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A cure for unfair competition in open source

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OSS
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In many ways, open source has won. Most people know that open source provides better quality software, at a lower cost, without vendor lock-in. But despite open source being widely adopted and more than 30 years old, scaling and sustaining open source projects remain challenging.

Not a week goes by that I don’t get asked a question about open source sustainability. How do you get others to contribute? How do you get funding for open source work? But also, how do you protect against others monetizing your open source work without contributing back? And what do you think of MongoDB, Cockroach Labs, or Elastic changing their license away from open source?

This article (in five parts) talks about how we can make it easier to scale and sustain open source projects, open source companies, and open source ecosystems.

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Part 2 From Dries Buytaert on Parasites That Hurt FOSS

  • How takers hurt makers in open source

    In part 1 of this article, I introduced the concept of open source Makers and Takers, and explained why it is important to find new ways to scale and sustain open source communities. Here in part 2, I’ll dive into why Takers hurt Makers, as well as how the “prisoner’s dilemma” affects the behavior of takers.

    To be financially successful, many Makers mix open source contributions with commercial offerings. Their commercial offerings usually take the form of proprietary or closed source IP, which may include a combination of premium features and hosted services that offer performance, scalability, availability, productivity, and security assurances. This is known as the open core business model. Some Makers offer professional services, including maintenance and support assurances.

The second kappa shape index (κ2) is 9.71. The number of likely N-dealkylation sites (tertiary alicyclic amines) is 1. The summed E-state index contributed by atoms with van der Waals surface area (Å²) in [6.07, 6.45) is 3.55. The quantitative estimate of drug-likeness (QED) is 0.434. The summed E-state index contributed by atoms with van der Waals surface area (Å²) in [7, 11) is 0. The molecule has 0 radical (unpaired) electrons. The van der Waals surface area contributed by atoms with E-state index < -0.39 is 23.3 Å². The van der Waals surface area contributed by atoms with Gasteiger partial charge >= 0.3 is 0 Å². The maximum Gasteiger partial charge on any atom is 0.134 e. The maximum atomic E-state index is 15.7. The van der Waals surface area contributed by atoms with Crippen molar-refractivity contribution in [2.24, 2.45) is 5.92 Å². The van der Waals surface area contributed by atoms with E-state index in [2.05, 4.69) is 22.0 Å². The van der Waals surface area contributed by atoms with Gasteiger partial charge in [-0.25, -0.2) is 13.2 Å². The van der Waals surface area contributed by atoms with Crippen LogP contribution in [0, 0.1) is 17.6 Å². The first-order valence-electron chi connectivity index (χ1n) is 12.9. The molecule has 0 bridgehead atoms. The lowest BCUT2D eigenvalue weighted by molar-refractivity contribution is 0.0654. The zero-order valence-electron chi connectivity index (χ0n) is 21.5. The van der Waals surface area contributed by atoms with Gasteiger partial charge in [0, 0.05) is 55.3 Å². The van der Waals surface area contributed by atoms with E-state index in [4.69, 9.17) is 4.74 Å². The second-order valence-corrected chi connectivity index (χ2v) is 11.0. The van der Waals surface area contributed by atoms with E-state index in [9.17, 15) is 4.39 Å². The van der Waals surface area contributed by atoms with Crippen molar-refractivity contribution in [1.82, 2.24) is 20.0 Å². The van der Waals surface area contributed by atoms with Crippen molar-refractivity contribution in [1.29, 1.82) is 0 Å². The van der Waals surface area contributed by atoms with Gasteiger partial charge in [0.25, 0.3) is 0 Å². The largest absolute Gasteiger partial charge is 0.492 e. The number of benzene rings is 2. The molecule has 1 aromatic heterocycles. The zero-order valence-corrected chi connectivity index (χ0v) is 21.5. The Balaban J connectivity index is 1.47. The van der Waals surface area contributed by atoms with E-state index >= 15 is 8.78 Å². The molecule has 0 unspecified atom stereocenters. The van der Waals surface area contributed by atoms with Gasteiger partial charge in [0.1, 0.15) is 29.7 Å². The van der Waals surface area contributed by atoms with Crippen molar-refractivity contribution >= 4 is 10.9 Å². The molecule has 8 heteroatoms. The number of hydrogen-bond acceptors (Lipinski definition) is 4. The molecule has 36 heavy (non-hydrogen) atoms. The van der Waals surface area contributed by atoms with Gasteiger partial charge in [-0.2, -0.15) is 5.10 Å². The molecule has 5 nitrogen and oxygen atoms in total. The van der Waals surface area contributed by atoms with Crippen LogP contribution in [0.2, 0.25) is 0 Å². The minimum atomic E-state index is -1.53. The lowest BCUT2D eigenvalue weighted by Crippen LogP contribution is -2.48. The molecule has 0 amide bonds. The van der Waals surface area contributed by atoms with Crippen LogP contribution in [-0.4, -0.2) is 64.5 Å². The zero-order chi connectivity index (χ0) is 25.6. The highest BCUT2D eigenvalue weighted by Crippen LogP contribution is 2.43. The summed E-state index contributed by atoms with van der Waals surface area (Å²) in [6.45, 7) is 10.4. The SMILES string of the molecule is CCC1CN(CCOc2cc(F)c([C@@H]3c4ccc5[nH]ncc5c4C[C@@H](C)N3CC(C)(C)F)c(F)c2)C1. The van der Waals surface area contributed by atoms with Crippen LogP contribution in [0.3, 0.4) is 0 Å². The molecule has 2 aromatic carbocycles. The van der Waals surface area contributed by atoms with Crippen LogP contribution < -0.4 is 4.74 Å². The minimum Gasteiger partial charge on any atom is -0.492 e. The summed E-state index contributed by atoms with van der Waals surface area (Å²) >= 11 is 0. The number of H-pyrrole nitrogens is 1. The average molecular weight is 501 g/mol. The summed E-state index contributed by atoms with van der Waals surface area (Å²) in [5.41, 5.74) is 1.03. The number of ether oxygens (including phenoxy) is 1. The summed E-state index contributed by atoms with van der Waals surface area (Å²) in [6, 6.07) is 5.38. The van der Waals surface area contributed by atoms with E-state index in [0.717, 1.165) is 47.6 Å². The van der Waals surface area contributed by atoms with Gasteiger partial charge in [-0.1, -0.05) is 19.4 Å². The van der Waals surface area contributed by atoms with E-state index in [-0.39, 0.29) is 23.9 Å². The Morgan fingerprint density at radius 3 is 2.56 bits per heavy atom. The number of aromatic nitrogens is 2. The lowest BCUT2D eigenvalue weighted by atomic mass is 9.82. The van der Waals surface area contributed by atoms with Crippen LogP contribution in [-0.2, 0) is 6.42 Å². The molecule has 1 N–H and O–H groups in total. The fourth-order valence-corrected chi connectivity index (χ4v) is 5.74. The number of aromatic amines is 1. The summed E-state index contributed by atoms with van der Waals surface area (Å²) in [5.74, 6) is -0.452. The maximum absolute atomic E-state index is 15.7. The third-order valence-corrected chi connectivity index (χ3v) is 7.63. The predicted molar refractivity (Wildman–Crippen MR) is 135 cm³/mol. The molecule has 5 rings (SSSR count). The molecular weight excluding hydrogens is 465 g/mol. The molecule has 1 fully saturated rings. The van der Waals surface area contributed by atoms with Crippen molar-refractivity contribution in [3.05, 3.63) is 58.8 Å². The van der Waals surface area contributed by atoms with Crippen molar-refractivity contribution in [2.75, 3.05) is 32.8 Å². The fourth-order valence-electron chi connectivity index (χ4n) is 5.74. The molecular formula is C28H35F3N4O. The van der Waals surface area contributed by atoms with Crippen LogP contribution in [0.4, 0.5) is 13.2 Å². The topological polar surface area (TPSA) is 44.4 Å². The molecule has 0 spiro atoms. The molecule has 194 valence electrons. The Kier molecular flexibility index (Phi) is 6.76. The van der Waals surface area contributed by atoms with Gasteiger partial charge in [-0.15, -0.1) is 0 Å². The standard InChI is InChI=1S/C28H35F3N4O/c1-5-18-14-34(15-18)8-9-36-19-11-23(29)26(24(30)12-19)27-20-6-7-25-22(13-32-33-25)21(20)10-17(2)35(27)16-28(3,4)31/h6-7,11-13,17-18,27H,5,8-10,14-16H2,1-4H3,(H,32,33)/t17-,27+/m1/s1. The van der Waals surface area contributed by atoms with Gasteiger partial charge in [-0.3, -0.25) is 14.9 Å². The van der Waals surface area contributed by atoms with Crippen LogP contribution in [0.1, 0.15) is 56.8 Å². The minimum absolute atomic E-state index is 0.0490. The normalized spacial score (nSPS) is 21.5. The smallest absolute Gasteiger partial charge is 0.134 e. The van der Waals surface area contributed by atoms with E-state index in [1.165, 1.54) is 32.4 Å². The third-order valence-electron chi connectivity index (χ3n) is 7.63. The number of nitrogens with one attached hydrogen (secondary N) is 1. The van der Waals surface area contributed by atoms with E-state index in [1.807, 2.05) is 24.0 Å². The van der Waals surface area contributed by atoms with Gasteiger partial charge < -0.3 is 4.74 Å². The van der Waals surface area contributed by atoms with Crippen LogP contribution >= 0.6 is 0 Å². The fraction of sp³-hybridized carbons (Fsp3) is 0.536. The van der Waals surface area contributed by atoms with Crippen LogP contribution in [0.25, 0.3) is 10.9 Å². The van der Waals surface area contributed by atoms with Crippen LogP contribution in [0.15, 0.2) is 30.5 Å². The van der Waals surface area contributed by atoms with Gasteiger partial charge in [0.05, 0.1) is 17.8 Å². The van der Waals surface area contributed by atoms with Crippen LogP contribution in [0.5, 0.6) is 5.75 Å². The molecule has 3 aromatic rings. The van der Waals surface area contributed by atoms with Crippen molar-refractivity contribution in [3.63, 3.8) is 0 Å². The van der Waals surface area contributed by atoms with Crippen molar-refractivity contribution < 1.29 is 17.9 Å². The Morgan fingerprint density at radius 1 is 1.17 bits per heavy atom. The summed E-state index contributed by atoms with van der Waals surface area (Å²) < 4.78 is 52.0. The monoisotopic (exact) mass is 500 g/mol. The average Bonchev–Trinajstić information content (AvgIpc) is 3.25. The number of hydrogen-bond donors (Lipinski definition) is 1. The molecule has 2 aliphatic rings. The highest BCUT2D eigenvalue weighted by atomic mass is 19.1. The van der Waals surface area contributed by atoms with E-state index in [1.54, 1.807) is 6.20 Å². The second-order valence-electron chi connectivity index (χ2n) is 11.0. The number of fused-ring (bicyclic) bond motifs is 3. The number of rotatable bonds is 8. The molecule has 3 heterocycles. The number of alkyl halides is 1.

When Makers start to grow and demonstrate financial success, the open source project that they are associated with begins to attract Takers. Takers will usually enter the ecosystem with a commercial offering comparable to the Makers’ but without making a similar investment in open source contribution. Because Takers don’t contribute back meaningfully to the open source project that they take from, they can focus disproportionately on their own commercial growth.

Last part of the series in which Drupal's founder explains FOSS

  • 3 suggestions for stronger open source projects

    If, like most economic theorists, you believe that organizations act in their own self-interest, we should appeal to that self-interest and better explain the benefits of contributing to open source.

    Despite the fact that hundreds of articles have been written about the benefits of contributing to open source—highlighting speed of innovation, recruiting advantages, market credibility, and more—many organizations still miss these larger points.
    It’s important to keep sharing open source success stories. One thing that we have not done enough is appeal to organizations’ fairness principles.

    While a lot of economic theories correctly assume that most organizations are self-interested, I believe some organizations are also driven by fairness considerations.

    Despite the term Takers having a negative connotation, it does not assume malice. For many organizations, it is not apparent if an open source project needs help with maintenance, or how one’s actions, or inactions, might negatively affect an open source project.

    As mentioned, Acquia is a heavy user of Varnish Cache. But as Acquia’s chief technology officer, I don’t know if Varnish needs maintenance help, or how our lack of contribution negatively affects Makers in the Varnish community.

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